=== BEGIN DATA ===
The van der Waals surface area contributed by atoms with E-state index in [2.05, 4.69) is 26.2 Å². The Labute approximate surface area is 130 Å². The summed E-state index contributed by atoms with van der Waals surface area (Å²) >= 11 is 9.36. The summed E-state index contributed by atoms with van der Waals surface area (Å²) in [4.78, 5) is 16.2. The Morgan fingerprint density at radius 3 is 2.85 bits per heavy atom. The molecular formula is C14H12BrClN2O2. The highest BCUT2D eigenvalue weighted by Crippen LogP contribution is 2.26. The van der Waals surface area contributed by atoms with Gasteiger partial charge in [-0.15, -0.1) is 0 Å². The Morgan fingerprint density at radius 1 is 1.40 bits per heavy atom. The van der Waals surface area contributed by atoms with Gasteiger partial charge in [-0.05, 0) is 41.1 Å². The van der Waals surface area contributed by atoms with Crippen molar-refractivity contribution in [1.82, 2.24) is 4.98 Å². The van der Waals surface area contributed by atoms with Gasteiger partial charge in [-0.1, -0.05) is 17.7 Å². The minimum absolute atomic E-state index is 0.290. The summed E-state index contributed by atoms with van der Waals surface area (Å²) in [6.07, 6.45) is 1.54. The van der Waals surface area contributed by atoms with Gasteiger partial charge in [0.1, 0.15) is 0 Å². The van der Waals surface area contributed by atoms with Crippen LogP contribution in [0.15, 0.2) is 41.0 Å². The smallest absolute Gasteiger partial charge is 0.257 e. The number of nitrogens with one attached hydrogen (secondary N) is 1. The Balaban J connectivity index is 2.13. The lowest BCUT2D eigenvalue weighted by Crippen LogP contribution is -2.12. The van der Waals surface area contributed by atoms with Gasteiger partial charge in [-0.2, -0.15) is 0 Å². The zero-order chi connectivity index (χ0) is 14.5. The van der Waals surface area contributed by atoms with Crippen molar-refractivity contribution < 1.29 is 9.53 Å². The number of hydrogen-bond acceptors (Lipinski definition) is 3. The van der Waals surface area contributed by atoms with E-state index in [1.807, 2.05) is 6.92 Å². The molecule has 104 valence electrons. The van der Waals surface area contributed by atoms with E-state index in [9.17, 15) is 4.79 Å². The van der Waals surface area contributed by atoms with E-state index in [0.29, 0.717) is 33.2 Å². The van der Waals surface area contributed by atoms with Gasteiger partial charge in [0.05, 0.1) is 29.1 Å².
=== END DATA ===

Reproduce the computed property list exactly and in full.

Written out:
The van der Waals surface area contributed by atoms with E-state index in [2.05, 4.69) is 26.2 Å². The Labute approximate surface area is 130 Å². The summed E-state index contributed by atoms with van der Waals surface area (Å²) >= 11 is 9.36. The summed E-state index contributed by atoms with van der Waals surface area (Å²) in [4.78, 5) is 16.2. The Morgan fingerprint density at radius 3 is 2.85 bits per heavy atom. The molecular formula is C14H12BrClN2O2. The highest BCUT2D eigenvalue weighted by Crippen LogP contribution is 2.26. The van der Waals surface area contributed by atoms with Gasteiger partial charge in [-0.15, -0.1) is 0 Å². The Morgan fingerprint density at radius 1 is 1.40 bits per heavy atom. The van der Waals surface area contributed by atoms with Gasteiger partial charge in [-0.05, 0) is 41.1 Å². The van der Waals surface area contributed by atoms with Crippen molar-refractivity contribution in [1.82, 2.24) is 4.98 Å². The van der Waals surface area contributed by atoms with Gasteiger partial charge in [-0.1, -0.05) is 17.7 Å². The minimum absolute atomic E-state index is 0.290. The summed E-state index contributed by atoms with van der Waals surface area (Å²) in [6.07, 6.45) is 1.54. The van der Waals surface area contributed by atoms with Gasteiger partial charge in [0.1, 0.15) is 0 Å². The van der Waals surface area contributed by atoms with Crippen LogP contribution in [0.15, 0.2) is 41.0 Å². The smallest absolute Gasteiger partial charge is 0.257 e. The number of nitrogens with one attached hydrogen (secondary N) is 1. The Balaban J connectivity index is 2.13. The lowest BCUT2D eigenvalue weighted by Crippen LogP contribution is -2.12. The van der Waals surface area contributed by atoms with Gasteiger partial charge in [-0.2, -0.15) is 0 Å². The zero-order chi connectivity index (χ0) is 14.5. The van der Waals surface area contributed by atoms with Crippen molar-refractivity contribution < 1.29 is 9.53 Å². The number of hydrogen-bond acceptors (Lipinski definition) is 3. The van der Waals surface area contributed by atoms with E-state index in [1.807, 2.05) is 6.92 Å². The molecule has 104 valence electrons. The van der Waals surface area contributed by atoms with E-state index in [9.17, 15) is 4.79 Å². The van der Waals surface area contributed by atoms with E-state index in [0.29, 0.717) is 33.2 Å². The van der Waals surface area contributed by atoms with Gasteiger partial charge in [0.05, 0.1) is 29.1 Å².